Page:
This led to another coup by General Ibrahim Babangida who presented himself as an affectionate leader but underneath was trying to frustrate the plans of civilian rule. He released those detained by Buhari and carried on the façade. He kept extending the date for the transition to civilian rule even as the people kept demanding it.
The Dawn and Death of the Second Republic
Finally, the government created two political parties Social Democratic Party (SDP) and the National Republican Convention (NRC), and produced agendas for them. Local-level elections were held alongside state governors and legislatures. In 1992, he declared the election void but slated another date in 1993 which was held. Chief Abiola of the SDP won against Bashir Tofa of the NRC.
Babangida annulled the results before they became public. This led to yet another uproar as an Interim National Government led by businessman Ernest Shonekan was instituted. It faced many oppositions and was later overthrown by General Sani Abacha who was Babangida’s defense minister.
He stated the same promise of transition but never planned to go through with it. Abacha arrested Abiola when he declared himself President in 1994 and he died in prison in 1998. He killed and arrested protesters and anyone who stood in his way. Abacha ignored every rule in the country at the time. In June 1998, he died suddenly and there was a revival and flourish of political activities.
General Abdulsalam Abubakar was appointed to take over and he set a timeline for the transition to civilian rule whilst freeing political prisoners.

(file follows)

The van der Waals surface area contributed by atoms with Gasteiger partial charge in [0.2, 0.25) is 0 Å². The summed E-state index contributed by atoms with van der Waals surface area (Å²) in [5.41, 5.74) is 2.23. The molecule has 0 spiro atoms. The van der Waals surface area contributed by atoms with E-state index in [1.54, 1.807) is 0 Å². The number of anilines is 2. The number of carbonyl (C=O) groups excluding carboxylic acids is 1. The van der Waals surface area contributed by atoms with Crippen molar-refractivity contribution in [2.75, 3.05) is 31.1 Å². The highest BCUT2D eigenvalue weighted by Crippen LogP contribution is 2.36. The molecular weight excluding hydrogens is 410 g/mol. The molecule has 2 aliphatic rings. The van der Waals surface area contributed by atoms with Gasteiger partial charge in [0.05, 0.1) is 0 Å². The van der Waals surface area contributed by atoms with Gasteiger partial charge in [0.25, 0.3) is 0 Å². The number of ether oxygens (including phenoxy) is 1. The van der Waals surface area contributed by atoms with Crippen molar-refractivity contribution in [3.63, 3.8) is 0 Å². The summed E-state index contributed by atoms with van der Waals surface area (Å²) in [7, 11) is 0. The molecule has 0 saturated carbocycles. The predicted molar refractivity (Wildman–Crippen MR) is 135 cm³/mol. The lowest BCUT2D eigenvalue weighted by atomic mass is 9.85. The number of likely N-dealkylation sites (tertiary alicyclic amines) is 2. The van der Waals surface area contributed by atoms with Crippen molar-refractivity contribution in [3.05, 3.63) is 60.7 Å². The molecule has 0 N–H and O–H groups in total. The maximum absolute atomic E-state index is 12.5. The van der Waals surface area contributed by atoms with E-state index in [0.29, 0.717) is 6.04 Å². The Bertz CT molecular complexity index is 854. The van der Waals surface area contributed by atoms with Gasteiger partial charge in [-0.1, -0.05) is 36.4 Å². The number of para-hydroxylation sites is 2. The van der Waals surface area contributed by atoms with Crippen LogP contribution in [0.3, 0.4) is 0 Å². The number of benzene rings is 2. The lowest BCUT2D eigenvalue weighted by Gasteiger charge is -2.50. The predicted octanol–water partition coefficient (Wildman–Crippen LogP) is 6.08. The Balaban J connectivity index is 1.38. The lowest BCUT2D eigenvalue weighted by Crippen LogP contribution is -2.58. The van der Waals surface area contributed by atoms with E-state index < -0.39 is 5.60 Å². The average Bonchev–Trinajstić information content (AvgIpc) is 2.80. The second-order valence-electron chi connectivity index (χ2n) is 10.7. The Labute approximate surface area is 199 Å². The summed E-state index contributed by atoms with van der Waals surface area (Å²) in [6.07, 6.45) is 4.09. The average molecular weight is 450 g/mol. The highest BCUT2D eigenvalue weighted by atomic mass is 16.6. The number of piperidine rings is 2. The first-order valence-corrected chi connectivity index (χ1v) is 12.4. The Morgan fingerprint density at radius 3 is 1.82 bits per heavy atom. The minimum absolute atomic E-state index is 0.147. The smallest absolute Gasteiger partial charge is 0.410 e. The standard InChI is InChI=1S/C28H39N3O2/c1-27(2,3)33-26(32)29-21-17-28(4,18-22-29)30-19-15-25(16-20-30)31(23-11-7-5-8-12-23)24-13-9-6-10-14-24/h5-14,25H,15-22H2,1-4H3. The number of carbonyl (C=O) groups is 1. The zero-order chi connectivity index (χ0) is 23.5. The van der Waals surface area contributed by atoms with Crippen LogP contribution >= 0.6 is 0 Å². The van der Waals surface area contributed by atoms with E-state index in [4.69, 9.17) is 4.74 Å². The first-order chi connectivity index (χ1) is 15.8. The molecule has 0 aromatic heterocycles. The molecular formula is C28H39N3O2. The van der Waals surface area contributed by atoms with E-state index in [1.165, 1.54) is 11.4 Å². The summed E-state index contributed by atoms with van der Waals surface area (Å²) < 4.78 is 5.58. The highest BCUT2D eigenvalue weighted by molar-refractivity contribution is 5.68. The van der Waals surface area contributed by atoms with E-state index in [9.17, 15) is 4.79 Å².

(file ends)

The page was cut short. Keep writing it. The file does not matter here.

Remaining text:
Return to Civilian Rule and The Fourth Republic
After the death of Abacha, so many political parties were formed again and three were chosen including the People’s Democratic Party (PDP) whose candidate was Olusegun Obasanjo who was declared the winner. He was sworn into office on the 29th of May 1999. His reign saw many disputes including the Niger Delta militant issues as well as the Bakassi Peninsula dispute. He ruled fro two tenures; 1999-2003, 2003-2007.
Umaru Musa Yar’Adua who was the PDP’s candidate and won the election in 2007 despite claims of election irregularities. Because of his ill health, his Vice Goodluck Jonathan took over on the 9th of February 2010 after he was voted by the National Assembly due to Yar’Adua’s prolonged ill-health. On the 5th of May 2010, Yar’adua died making way for the Goodluck to lead the country.
He contested for and won the election in 2011 although voting was halted in some areas due to a lack of electoral materials. His first term was filled with the Boko Haram unrest as they attacked various states and Christian organizations. They were finally declared a terrorist group in June 2013. In April 2014, they kidnapped 275 girls from a boarding school in Chibok in Borno which led to condemnation globally.